My son told me: The hardest thing, Mum, is not writing your first blog, but finishing the second one. And come to think about it, I kind of agree. In my first blog I got just about everything off my chest: How I came to sewing, how it's affected my life and family and even my thinking. And yes, it's all quite nice to reminisce about it. But here I am now, desperately thinking of a theme or topic for this second blog and I'm having what can only be discribed as writer's block. I simply can't think of anything to write.
In fact, not being able to think of anything to write, could just have something to do with “what they call”: the onset of middle age and/ or tiredness from working all hours in self employment and the constant worry of where and when the money for the next bill is coming from.
Quite frankly, anyone who's ever been self-employed will agree with me on this: Being self employed is not easy! I tell you for why, and if at the end you have any questions or you think you don't agree, I don't mind if you argue your point. Politely, you understand?
Years ago I worked for a few different companies. I had paid holidays, paid sick days, Christmas and New Year bonus. If I was clever I could start work at 7 until 5 everyday and have Friday afternoon off. Or I could work from 9 until 5 and do that every day of the week. At the end of the month there was my salary and as long as I did my job well, I didn't have to worry. I got paid.
Since my children have all grown up I started my own business and have gone self-employed. This was a decision that I didn't come by lightly; as my husband will tell you, he didn't like it at all that I suddenly had my own business. (Old school, you see and he is more advanced in years than me as well).
My first workroom was the dining room which was followed by a little room in our converted outhouse. This was followed by a room my husband built for me (it was a little cold and damp in the winter though). In 2010 I was given the option to have my own workshop/shop facility in a neighbouring town. It was a little bit of struggle at first with the rent but I was quite positive until I was told I would have to move down a storey in the building. Having just spent money and time on a new floor in there, I didn't really want to do the same thing again after such a short time. So I went searching nearer to home, as I had seen many advantages of not working from home. There was a place available on an industrial estate round the corner from me. I took it because it was even cheaper than the one I had in the craft cooperative. It was a nice little unit with 2 rooms, with enough table space to work on larger projects and also running sewing classes. My hard earned cash was mostly spent on buying fabrics and haberdashery so that I could offer my students some products in-house. More for their convenience than any profit.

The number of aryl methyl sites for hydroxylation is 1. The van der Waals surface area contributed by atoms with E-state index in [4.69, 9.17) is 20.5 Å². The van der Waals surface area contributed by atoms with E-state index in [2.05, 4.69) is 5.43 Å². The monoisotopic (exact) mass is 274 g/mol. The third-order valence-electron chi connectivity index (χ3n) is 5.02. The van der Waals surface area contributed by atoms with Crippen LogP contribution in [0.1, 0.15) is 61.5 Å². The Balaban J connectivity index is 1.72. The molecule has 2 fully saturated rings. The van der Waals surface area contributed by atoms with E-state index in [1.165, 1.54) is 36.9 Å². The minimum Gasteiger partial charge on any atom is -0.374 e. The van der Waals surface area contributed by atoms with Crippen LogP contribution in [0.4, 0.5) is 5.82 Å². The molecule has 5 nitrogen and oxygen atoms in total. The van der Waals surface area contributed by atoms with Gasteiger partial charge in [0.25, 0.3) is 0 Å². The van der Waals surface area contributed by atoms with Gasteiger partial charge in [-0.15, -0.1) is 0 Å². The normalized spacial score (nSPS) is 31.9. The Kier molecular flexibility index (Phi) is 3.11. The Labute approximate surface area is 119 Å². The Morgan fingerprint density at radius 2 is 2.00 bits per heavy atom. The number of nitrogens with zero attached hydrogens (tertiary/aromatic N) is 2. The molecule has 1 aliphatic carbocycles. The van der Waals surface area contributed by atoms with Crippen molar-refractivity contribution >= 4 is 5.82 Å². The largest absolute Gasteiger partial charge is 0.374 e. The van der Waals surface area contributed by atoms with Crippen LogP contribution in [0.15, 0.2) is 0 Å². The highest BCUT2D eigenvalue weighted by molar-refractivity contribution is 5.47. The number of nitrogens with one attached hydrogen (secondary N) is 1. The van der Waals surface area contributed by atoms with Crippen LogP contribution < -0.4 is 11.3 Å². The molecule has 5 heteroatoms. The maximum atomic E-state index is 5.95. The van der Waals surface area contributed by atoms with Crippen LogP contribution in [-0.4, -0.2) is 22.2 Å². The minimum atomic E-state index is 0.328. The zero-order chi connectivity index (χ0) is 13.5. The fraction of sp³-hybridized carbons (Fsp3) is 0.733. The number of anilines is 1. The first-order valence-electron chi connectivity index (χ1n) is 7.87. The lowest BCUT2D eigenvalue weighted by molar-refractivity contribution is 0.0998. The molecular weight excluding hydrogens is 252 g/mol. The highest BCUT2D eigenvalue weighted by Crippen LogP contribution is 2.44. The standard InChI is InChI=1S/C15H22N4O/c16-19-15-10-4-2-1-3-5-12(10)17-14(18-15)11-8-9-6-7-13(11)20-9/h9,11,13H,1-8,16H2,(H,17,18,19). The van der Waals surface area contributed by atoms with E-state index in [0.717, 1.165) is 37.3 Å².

The unit filled up and got a little bit crammed. So early in 2014 I decided to leap again to a larger place. This time I had had all the inventory custom made. It cleared me out financially. In the time I've been self-employed I've hardly taken any pay as everything has gone back into growing my business. I've basically worked for free many hours for weeks, months, years just to grow my investment. And that is what it is: Self-employment is a life-investment. You invest your life to be employed. There are no paid holidays, paid sick-time, paid anything unless you work! The result, however, is the sweet fragrance of success (if it comes) and a great increase on your self-esteem.
It's just the sweetest thing when a client tells you, that the dress you've made, is just how they imagined it; the alterations you've made to their suit brings out the best of their figure; the interlined pair of curtains you've just put up in their lounge makes their house a warm and welcoming home and when an intermediate student tells you that after 20 years of sewing they've learned 3 more things in the first lesson you've taught them.
Don't get me wrong there will be some instances where you wished you could have a second go at a job you aren't so sure about, but those are far and few between.
I stress, that self-employment is not for the faint hearted though. Apart from all the problems with HMRC (there never is anyone you can talk to, it takes hours on the phone for someone to answer) yo
You've always got to drive that little engine and lots of times I was (still am at times) just about to give up or go back home in my little work room. But my dream was and is slightly larger than that: One day I would like to earn a living and employ lots of people and help them make a living too. And one day, I believe, God willing, it will happen.
If you are looking for some inspiration about selfemployment this link may help you